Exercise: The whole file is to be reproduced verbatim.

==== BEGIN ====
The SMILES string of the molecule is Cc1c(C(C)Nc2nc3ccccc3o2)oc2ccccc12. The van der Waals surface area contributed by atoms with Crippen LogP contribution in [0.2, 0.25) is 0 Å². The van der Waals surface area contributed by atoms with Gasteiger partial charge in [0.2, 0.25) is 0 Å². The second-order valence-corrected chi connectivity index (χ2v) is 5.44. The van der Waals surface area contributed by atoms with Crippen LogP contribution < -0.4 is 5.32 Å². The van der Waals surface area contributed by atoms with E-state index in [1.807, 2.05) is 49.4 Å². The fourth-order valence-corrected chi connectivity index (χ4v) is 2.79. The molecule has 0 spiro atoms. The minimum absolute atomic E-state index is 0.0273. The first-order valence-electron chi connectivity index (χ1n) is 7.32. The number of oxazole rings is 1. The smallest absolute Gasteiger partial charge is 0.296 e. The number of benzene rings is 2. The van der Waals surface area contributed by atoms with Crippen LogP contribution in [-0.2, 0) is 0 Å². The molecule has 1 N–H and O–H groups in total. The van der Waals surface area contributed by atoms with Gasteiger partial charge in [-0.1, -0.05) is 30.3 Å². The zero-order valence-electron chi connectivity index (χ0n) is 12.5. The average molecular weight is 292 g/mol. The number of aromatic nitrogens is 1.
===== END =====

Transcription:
The SMILES string of the molecule is Cc1c(C(C)Nc2nc3ccccc3o2)oc2ccccc12. The van der Waals surface area contributed by atoms with Crippen LogP contribution in [0.2, 0.25) is 0 Å². The van der Waals surface area contributed by atoms with Gasteiger partial charge in [0.2, 0.25) is 0 Å². The second-order valence-corrected chi connectivity index (χ2v) is 5.44. The van der Waals surface area contributed by atoms with Crippen LogP contribution < -0.4 is 5.32 Å². The van der Waals surface area contributed by atoms with E-state index in [1.807, 2.05) is 49.4 Å². The fourth-order valence-corrected chi connectivity index (χ4v) is 2.79. The molecule has 0 spiro atoms. The minimum absolute atomic E-state index is 0.0273. The first-order valence-electron chi connectivity index (χ1n) is 7.32. The number of oxazole rings is 1. The smallest absolute Gasteiger partial charge is 0.296 e. The number of benzene rings is 2. The van der Waals surface area contributed by atoms with Crippen LogP contribution in [-0.2, 0) is 0 Å². The molecule has 1 N–H and O–H groups in total. The van der Waals surface area contributed by atoms with Gasteiger partial charge in [-0.1, -0.05) is 30.3 Å². The zero-order valence-electron chi connectivity index (χ0n) is 12.5. The average molecular weight is 292 g/mol. The number of aromatic nitrogens is 1.